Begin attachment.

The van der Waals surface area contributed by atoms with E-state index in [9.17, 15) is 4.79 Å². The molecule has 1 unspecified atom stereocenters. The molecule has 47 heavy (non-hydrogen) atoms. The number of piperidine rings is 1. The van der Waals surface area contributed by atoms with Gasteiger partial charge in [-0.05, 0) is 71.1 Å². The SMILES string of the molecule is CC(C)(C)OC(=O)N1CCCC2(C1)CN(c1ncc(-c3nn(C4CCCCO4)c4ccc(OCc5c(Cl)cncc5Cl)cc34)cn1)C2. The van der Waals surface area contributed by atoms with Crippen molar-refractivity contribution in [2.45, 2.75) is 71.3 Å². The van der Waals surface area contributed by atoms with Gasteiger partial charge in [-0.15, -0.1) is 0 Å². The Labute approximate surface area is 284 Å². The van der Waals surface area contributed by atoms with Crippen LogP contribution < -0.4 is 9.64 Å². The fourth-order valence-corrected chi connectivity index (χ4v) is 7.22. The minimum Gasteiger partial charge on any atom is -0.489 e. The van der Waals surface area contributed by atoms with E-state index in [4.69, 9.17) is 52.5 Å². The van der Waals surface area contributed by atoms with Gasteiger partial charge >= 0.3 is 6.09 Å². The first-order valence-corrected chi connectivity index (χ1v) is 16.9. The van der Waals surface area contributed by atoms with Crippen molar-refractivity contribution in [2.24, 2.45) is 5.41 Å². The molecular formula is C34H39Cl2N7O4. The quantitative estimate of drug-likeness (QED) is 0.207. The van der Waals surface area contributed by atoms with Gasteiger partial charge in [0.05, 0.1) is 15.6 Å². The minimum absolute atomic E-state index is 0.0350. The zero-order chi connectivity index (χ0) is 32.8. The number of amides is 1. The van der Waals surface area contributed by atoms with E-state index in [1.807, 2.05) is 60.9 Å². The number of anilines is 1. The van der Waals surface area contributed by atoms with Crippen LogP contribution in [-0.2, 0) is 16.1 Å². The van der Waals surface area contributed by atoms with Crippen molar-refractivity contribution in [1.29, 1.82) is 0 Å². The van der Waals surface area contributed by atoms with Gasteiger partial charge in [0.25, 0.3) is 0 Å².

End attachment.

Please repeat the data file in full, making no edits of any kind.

The van der Waals surface area contributed by atoms with E-state index in [9.17, 15) is 4.79 Å². The molecule has 1 unspecified atom stereocenters. The molecule has 47 heavy (non-hydrogen) atoms. The number of piperidine rings is 1. The van der Waals surface area contributed by atoms with Gasteiger partial charge in [-0.05, 0) is 71.1 Å². The SMILES string of the molecule is CC(C)(C)OC(=O)N1CCCC2(C1)CN(c1ncc(-c3nn(C4CCCCO4)c4ccc(OCc5c(Cl)cncc5Cl)cc34)cn1)C2. The van der Waals surface area contributed by atoms with Crippen molar-refractivity contribution in [2.45, 2.75) is 71.3 Å². The van der Waals surface area contributed by atoms with Gasteiger partial charge in [-0.15, -0.1) is 0 Å². The Labute approximate surface area is 284 Å². The van der Waals surface area contributed by atoms with Crippen LogP contribution < -0.4 is 9.64 Å². The fourth-order valence-corrected chi connectivity index (χ4v) is 7.22. The minimum Gasteiger partial charge on any atom is -0.489 e. The van der Waals surface area contributed by atoms with E-state index in [4.69, 9.17) is 52.5 Å². The van der Waals surface area contributed by atoms with Gasteiger partial charge >= 0.3 is 6.09 Å². The first-order valence-corrected chi connectivity index (χ1v) is 16.9. The van der Waals surface area contributed by atoms with Crippen molar-refractivity contribution in [2.24, 2.45) is 5.41 Å². The molecular formula is C34H39Cl2N7O4. The quantitative estimate of drug-likeness (QED) is 0.207. The van der Waals surface area contributed by atoms with Gasteiger partial charge in [0.05, 0.1) is 15.6 Å². The minimum absolute atomic E-state index is 0.0350. The zero-order chi connectivity index (χ0) is 32.8. The number of amides is 1. The van der Waals surface area contributed by atoms with E-state index in [1.807, 2.05) is 60.9 Å². The number of anilines is 1. The van der Waals surface area contributed by atoms with Crippen LogP contribution in [-0.2, 0) is 16.1 Å². The van der Waals surface area contributed by atoms with Crippen molar-refractivity contribution in [1.29, 1.82) is 0 Å². The van der Waals surface area contributed by atoms with Gasteiger partial charge in [0.25, 0.3) is 0 Å².